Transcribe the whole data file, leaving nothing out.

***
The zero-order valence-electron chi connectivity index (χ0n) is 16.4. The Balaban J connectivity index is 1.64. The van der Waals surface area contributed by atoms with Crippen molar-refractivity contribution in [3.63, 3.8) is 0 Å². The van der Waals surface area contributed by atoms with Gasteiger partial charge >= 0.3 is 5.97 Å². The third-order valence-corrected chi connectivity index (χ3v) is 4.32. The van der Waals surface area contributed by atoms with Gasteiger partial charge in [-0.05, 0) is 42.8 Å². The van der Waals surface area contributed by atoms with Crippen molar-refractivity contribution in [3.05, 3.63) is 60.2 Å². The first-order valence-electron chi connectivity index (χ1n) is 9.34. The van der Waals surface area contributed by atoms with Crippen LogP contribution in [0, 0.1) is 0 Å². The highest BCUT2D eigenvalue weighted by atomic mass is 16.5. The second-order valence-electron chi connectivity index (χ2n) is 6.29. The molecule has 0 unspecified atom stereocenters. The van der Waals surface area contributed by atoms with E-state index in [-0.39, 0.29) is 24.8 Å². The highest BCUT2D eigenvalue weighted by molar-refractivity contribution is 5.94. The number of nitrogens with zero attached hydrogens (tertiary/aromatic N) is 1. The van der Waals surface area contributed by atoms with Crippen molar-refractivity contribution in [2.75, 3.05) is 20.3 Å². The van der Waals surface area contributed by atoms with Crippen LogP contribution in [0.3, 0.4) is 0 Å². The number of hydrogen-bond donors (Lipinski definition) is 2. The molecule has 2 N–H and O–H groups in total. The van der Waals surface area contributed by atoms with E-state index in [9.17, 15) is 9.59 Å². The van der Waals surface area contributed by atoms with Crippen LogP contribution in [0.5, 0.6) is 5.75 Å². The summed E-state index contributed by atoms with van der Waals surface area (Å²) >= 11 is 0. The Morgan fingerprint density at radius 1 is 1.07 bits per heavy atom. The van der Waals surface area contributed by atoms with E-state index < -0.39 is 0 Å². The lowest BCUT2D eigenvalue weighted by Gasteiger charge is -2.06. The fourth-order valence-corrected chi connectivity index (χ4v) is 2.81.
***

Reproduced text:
The zero-order valence-electron chi connectivity index (χ0n) is 16.4. The Balaban J connectivity index is 1.64. The van der Waals surface area contributed by atoms with Crippen molar-refractivity contribution in [3.63, 3.8) is 0 Å². The van der Waals surface area contributed by atoms with Gasteiger partial charge >= 0.3 is 5.97 Å². The third-order valence-corrected chi connectivity index (χ3v) is 4.32. The van der Waals surface area contributed by atoms with Gasteiger partial charge in [-0.05, 0) is 42.8 Å². The van der Waals surface area contributed by atoms with Crippen molar-refractivity contribution in [3.05, 3.63) is 60.2 Å². The first-order valence-electron chi connectivity index (χ1n) is 9.34. The van der Waals surface area contributed by atoms with Crippen LogP contribution in [0, 0.1) is 0 Å². The highest BCUT2D eigenvalue weighted by atomic mass is 16.5. The second-order valence-electron chi connectivity index (χ2n) is 6.29. The molecule has 0 unspecified atom stereocenters. The van der Waals surface area contributed by atoms with E-state index in [-0.39, 0.29) is 24.8 Å². The highest BCUT2D eigenvalue weighted by molar-refractivity contribution is 5.94. The number of nitrogens with zero attached hydrogens (tertiary/aromatic N) is 1. The van der Waals surface area contributed by atoms with Crippen molar-refractivity contribution in [2.75, 3.05) is 20.3 Å². The van der Waals surface area contributed by atoms with Crippen LogP contribution in [0.3, 0.4) is 0 Å². The number of hydrogen-bond donors (Lipinski definition) is 2. The molecule has 2 N–H and O–H groups in total. The van der Waals surface area contributed by atoms with E-state index in [9.17, 15) is 9.59 Å². The van der Waals surface area contributed by atoms with Crippen LogP contribution in [0.5, 0.6) is 5.75 Å². The summed E-state index contributed by atoms with van der Waals surface area (Å²) >= 11 is 0. The Morgan fingerprint density at radius 1 is 1.07 bits per heavy atom. The van der Waals surface area contributed by atoms with E-state index < -0.39 is 0 Å². The lowest BCUT2D eigenvalue weighted by Gasteiger charge is -2.06. The fourth-order valence-corrected chi connectivity index (χ4v) is 2.81.